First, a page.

My esteemed pal David Durst:


Clarification needed on the right-wing media nonsense claiming that Biden’s having cancelled the Keystone XL pipeline is why gas prices are so high.

The pipeline would have brought in less than 0.5% of our oil consumption. Moreso, it was going to transport oil sands similar to the shale that we already have an excess of.

Two-thirds of the oil that would have come thru the pipeline would have been loaded onto super-tankers in the Gulf and shipped overseas to be refined and sold elsewhere because we don’t have the capacity to refine that low grade oil in large quantities and we already have an excess of that grade from fracking here at home.

It makes for a great Fox News sound bite but anyone who understands the complexities of the oil business knows it’s a nonsensical argument designed to influence folks who have limited knowledge about the oil markets.


My esteemed pal Trey Beck:


Here’s a novel path to keeping those involved with the January 6 attacks on the Capitol out of politics forever.

It’s a project that seeks to bar Rep. Madison Cawthorn (R-NC), potentially other U.S. House members, and ultimately Donald Trump from office under Section 3 of the Fourteenth Amendment, the “Insurrectionist Disqualification Clause.”

In discussing this with legal experts, including those closest to this action, I don’t think it’s an exaggeration to say this campaign might be the single most important lever that could be pulled to keep Trump from ever reentering the Oval Office. The main thing this effort needs is money and political will.

Some history:

The 14th Amendment was passed by Congress the year after Appomattox to do some heavy lifting. It grants “equal protection of the laws” to all citizens, including then former slaves. . . . And for our immediate purposes it prohibits any insurrectionist – whether by active participation or providing “aid or comfort” – who has previously pledged an oath to defend the U.S. Constitution from subsequently holding political, military, or civil government office, whether federal, state, or local. It was ratified by the states in 1868.

(If you’re wondering how Congress got former Confederate states to assent to the Fourteenth:  they had to, as a condition of regaining their Congressional delegations.)

Flash forward to 2022. Madison Cawthorn — the initial target of the 14point3 campaign given the obviousness of his Jan. 6 nexus and the ease with which a North Carolina voter can bring a qualification challenge — has won a surprising, but I am hopeful short lived, victory in federal court.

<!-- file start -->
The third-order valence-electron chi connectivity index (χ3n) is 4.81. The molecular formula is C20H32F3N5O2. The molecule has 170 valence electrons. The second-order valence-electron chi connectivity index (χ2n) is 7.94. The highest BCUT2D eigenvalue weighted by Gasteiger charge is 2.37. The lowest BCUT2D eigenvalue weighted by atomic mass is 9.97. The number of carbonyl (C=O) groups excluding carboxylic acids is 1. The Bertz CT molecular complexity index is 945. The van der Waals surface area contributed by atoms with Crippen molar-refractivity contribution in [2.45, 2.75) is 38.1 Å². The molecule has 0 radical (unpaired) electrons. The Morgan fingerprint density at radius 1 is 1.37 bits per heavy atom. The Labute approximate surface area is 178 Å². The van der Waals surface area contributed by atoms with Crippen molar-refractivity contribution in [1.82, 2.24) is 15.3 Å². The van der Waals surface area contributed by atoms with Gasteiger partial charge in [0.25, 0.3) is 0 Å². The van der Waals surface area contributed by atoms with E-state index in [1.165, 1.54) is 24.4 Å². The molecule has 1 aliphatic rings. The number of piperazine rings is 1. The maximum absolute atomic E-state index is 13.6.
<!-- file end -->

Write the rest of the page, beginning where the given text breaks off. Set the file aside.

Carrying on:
Cawthorn’s lawyers have taken the position that, independent of their other technical (and weak) challenges to North Carolina’s election laws, the Constitution’s Disqualification Clause itself is null and void because of the Amnesty Act of 1872, by which Congress provided a blanket amnesty to about 150,000 Confederates. This is a breathtaking position.

First, it seems nutty as both a legal and historical matter. The Fourteenth Amendment was duly ratified, and can only be repealed by the same onerous constitutional amendment process. Congress cannot unilaterally undo an amendment.

Moreover, the 1872 amnesty was passed per the procedure prescribed in the Fourteenth Amendment, where exceptions to the Disqualification Clause can be made, for individuals or groups, by vote of two-thirds of the House and Senate.

Lastly, the historical record makes clear the Amnesty Act very clearly applied retroactively, to Confederates, and, importantly, only to some of them, so not to, say, former officers of the Confederate States of America. So, for many years after 1872, previously barred persons remained barred.

Cawthorn’s argument ignores the overwhelming historical evidence that the Congress of 1866 that first passed what became the Fourteenth Amendment had a preoccupation with reducing the chance of another rebellion, hence the operation of the text with both retroactive and prospective effect:  “No person shall be [an officeholder] who, having previously taken an oath . . . to support the Constitution . . . shall have engaged in insurrection . . . .”

Second, there’s just the stench of the association here. Here we sit in 2022 with a sitting member of Congress trying to preserve his political career by invoking a 150-year-old clemency for Confederates that many historians argue was fatal to the Reconstruction, as thousands of unrepentant Old South revanchists reentered government and set to work disenfranchising and terrorizing Black people for the next, well, 150 years.

Despite the tendentious and illogical arguments Cawthorn has made, on Friday a federal judge, who happens to be a Trump appointee, agreed with Cawthorn’s 1872 position and granted Cawthorn a preliminary injunction forcing the NC State Board of Elections to pause its challenge process. This is a setback, but it is possibly addressable on appeal.

In the meantime, it’s important to understand this ruling has no binding precedent implications for other jurisdictions, such as Colorado or Arizona, where known Jan. 6 accomplices like Lauren Boebert or Paul Gosar could be pursued. I’d encourage those interested in maximizing our chances of success with insurrectionist House members and Trump himself to please consider giving to Free Speech for the People.


 

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